-- See the Lua API! http://www.solarus-games.org/solarus/documentation/
 
-- Below is just an example of quest that does almost nothing.
-- Feel free to change this!
function sol.main.on_started()
  -- This function is called when Solarus starts.
  print("Welcome to my quest.")
end
 
function sol.main.on_finished()
  -- This function is called when Solarus stops or is reset.
  print("See you!")
end

Let's take a look at this new file again. The first six lines are comments generated by the quest editor at creation. There are then two functions: sol.main.on_started() and sol.main.on_finished(). It is necessary to know that in Lua, everything is a table, and the syntax “something.value” means that the element “value” is accessed in the “something” chart. Here, sol refers to the Solarus engine, which contains several elements including main. This main will call functions by itself: at startup it will call on_started and when the game is closed, it will call on_finished.

First, we will declare a local variable in the file, which will contain our image. So just add, apart from the already existing functions (eg after on_started to line 17):

local title_img = sol.surface.create("title_img.png")

What did we just do? We created a variable called “title_img”, and then created a surface that is stored in this variable. To create the surface, we call the function sol.surface.create with the name of the image to be loaded as the only parameter. The fact that this variable is outside of any function causes it to be initialized even before sol.main.on_started can be called. Now that we have our image, we will be able to display it. To do this, we will write a new function just below the creation of the variable:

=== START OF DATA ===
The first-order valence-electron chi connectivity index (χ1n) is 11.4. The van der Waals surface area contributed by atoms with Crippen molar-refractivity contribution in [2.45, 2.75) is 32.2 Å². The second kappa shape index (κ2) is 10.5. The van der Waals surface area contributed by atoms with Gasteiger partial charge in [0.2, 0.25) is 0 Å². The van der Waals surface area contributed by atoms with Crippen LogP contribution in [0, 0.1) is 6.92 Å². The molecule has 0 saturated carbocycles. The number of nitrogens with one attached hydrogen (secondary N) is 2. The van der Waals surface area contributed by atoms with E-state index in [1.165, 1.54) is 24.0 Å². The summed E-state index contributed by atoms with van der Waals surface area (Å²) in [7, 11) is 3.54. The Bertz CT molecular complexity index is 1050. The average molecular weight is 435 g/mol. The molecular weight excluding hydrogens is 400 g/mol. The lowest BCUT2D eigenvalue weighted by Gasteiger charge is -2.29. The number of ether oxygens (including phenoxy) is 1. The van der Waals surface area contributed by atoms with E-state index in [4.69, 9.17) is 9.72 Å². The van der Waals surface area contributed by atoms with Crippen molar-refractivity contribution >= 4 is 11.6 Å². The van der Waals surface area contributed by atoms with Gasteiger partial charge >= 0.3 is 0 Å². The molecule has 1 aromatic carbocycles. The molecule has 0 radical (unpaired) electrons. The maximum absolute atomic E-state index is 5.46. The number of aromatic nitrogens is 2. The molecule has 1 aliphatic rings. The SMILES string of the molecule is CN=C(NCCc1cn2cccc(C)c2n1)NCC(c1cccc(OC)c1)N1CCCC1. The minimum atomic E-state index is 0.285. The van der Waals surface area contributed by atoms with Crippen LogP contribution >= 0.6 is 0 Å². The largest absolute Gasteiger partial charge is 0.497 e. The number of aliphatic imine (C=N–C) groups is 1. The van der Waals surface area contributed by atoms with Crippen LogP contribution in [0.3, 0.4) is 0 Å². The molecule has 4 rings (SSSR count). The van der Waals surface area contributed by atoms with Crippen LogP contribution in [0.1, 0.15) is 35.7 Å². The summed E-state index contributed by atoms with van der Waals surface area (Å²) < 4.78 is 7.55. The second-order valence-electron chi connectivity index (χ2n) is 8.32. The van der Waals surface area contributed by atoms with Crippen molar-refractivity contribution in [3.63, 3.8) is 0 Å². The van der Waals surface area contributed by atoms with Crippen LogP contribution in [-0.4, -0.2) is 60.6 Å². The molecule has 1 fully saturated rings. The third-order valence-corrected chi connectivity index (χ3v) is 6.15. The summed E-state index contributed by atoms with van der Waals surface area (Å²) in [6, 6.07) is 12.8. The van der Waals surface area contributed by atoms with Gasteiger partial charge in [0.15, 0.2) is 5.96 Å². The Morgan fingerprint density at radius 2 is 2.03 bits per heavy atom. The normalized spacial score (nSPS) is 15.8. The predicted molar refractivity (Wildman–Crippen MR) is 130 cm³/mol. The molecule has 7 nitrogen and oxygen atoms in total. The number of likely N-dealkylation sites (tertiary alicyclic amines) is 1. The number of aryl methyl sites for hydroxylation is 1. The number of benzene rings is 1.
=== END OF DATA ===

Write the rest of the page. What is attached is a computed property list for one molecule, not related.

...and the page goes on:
function sol.main:on_draw(screen)
  title_img:draw(screen)
end

Again, let's take a look at what we just did. We just defined one of the functions provided by the engine, this function is called on_draw and is part of sol.main. The engine will call this function repeatedly to say “draw what you need to draw on this screen”. And when the engine goes to ask for it, we tell it “you take the image title_img that we created, and you draw it on the screen”. Hence the only line of this function title_img:draw(screen). Our function on_draw takes a parameter, the screen, which is sent automatically by the engine because, as we established earlier, it is the engine that calls your function on_draw.

At this point, we already notice that there are two main categories of functions in Solarus according to the sense in which they are called:

  • The functions provided by Solarus and that your Lua scripts can call, like sol.surface.create() or title_img:draw(screen).
  • The functions that you define yourself and that Solarus automatically calls (when they exist), such as sol.main:on_draw(screen).

These functions have a name that always starts with “on_”, and we call them events.

All of these functions, including events, are documented in the Solarus Reference API.

Note that for some functions, we use syntax with the symbol colon, like this: object:function(). In fact, using object:function() is just a shortcut to say object.function(object). The functions on_started and on_finished should also be in the format with “:” instead of “.”. This is an inconsequential oversight that will undoubtedly be rectified in Solarus 1.1.